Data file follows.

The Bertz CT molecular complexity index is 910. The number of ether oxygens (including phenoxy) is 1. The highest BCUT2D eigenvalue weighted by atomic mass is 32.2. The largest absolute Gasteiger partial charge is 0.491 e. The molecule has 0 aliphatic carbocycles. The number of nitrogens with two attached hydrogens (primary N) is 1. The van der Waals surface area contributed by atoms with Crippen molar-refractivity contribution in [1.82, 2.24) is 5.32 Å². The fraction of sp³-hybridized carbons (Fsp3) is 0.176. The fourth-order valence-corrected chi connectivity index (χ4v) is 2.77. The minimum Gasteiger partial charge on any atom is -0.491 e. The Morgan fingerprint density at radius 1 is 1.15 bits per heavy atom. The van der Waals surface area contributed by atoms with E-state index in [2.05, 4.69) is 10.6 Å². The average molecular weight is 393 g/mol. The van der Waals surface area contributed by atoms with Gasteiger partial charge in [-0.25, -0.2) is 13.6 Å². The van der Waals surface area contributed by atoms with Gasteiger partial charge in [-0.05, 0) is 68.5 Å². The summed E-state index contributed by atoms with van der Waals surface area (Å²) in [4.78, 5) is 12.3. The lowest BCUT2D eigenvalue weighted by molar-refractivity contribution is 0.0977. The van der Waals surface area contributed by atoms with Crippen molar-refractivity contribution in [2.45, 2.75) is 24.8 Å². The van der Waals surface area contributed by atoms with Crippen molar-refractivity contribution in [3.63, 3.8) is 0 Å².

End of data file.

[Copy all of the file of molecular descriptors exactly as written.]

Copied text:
The Bertz CT molecular complexity index is 910. The number of ether oxygens (including phenoxy) is 1. The highest BCUT2D eigenvalue weighted by atomic mass is 32.2. The largest absolute Gasteiger partial charge is 0.491 e. The molecule has 0 aliphatic carbocycles. The number of nitrogens with two attached hydrogens (primary N) is 1. The van der Waals surface area contributed by atoms with Crippen molar-refractivity contribution in [1.82, 2.24) is 5.32 Å². The fraction of sp³-hybridized carbons (Fsp3) is 0.176. The fourth-order valence-corrected chi connectivity index (χ4v) is 2.77. The minimum Gasteiger partial charge on any atom is -0.491 e. The Morgan fingerprint density at radius 1 is 1.15 bits per heavy atom. The van der Waals surface area contributed by atoms with E-state index in [2.05, 4.69) is 10.6 Å². The average molecular weight is 393 g/mol. The van der Waals surface area contributed by atoms with Gasteiger partial charge in [-0.25, -0.2) is 13.6 Å². The van der Waals surface area contributed by atoms with Gasteiger partial charge in [-0.05, 0) is 68.5 Å². The summed E-state index contributed by atoms with van der Waals surface area (Å²) in [4.78, 5) is 12.3. The lowest BCUT2D eigenvalue weighted by molar-refractivity contribution is 0.0977. The van der Waals surface area contributed by atoms with Crippen molar-refractivity contribution in [2.45, 2.75) is 24.8 Å². The van der Waals surface area contributed by atoms with Crippen molar-refractivity contribution in [3.63, 3.8) is 0 Å².